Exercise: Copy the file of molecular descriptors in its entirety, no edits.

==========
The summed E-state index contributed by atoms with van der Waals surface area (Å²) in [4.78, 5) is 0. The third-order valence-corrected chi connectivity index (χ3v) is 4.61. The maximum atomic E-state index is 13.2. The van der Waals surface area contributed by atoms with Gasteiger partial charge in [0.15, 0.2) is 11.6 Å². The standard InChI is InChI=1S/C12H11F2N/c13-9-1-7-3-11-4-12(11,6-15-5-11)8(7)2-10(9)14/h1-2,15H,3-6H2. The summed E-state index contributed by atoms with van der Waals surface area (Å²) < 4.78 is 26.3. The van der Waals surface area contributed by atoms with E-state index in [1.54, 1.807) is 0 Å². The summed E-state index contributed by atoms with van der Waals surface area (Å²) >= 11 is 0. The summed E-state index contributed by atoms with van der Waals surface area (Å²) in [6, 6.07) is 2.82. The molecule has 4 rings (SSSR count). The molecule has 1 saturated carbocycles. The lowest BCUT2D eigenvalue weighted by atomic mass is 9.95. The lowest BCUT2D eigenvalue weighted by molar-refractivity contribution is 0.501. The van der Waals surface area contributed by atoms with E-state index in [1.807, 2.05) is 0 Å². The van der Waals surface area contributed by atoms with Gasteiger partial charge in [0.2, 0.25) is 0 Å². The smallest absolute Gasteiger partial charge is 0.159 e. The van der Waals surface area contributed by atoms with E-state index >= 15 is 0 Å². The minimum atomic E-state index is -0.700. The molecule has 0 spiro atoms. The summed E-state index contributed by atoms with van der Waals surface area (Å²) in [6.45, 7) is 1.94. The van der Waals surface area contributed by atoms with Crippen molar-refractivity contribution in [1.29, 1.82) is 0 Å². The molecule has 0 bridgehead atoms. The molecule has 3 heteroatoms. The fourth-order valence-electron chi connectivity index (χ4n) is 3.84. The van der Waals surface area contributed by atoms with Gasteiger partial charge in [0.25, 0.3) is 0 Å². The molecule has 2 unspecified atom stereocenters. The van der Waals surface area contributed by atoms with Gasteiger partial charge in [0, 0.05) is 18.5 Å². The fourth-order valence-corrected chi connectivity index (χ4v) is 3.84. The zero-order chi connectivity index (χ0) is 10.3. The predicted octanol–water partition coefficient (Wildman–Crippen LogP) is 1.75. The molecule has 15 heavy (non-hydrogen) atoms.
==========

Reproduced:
The summed E-state index contributed by atoms with van der Waals surface area (Å²) in [4.78, 5) is 0. The third-order valence-corrected chi connectivity index (χ3v) is 4.61. The maximum atomic E-state index is 13.2. The van der Waals surface area contributed by atoms with Gasteiger partial charge in [0.15, 0.2) is 11.6 Å². The standard InChI is InChI=1S/C12H11F2N/c13-9-1-7-3-11-4-12(11,6-15-5-11)8(7)2-10(9)14/h1-2,15H,3-6H2. The summed E-state index contributed by atoms with van der Waals surface area (Å²) < 4.78 is 26.3. The van der Waals surface area contributed by atoms with E-state index in [1.54, 1.807) is 0 Å². The summed E-state index contributed by atoms with van der Waals surface area (Å²) >= 11 is 0. The summed E-state index contributed by atoms with van der Waals surface area (Å²) in [6, 6.07) is 2.82. The molecule has 4 rings (SSSR count). The molecule has 1 saturated carbocycles. The lowest BCUT2D eigenvalue weighted by atomic mass is 9.95. The lowest BCUT2D eigenvalue weighted by molar-refractivity contribution is 0.501. The van der Waals surface area contributed by atoms with E-state index in [1.807, 2.05) is 0 Å². The van der Waals surface area contributed by atoms with Gasteiger partial charge in [0.2, 0.25) is 0 Å². The smallest absolute Gasteiger partial charge is 0.159 e. The van der Waals surface area contributed by atoms with E-state index >= 15 is 0 Å². The minimum atomic E-state index is -0.700. The molecule has 0 spiro atoms. The summed E-state index contributed by atoms with van der Waals surface area (Å²) in [6.45, 7) is 1.94. The van der Waals surface area contributed by atoms with Crippen molar-refractivity contribution in [1.29, 1.82) is 0 Å². The molecule has 0 bridgehead atoms. The molecule has 3 heteroatoms. The fourth-order valence-electron chi connectivity index (χ4n) is 3.84. The van der Waals surface area contributed by atoms with Gasteiger partial charge in [0.25, 0.3) is 0 Å². The molecule has 2 unspecified atom stereocenters. The van der Waals surface area contributed by atoms with Gasteiger partial charge in [0, 0.05) is 18.5 Å². The fourth-order valence-corrected chi connectivity index (χ4v) is 3.84. The zero-order chi connectivity index (χ0) is 10.3. The predicted octanol–water partition coefficient (Wildman–Crippen LogP) is 1.75. The molecule has 15 heavy (non-hydrogen) atoms.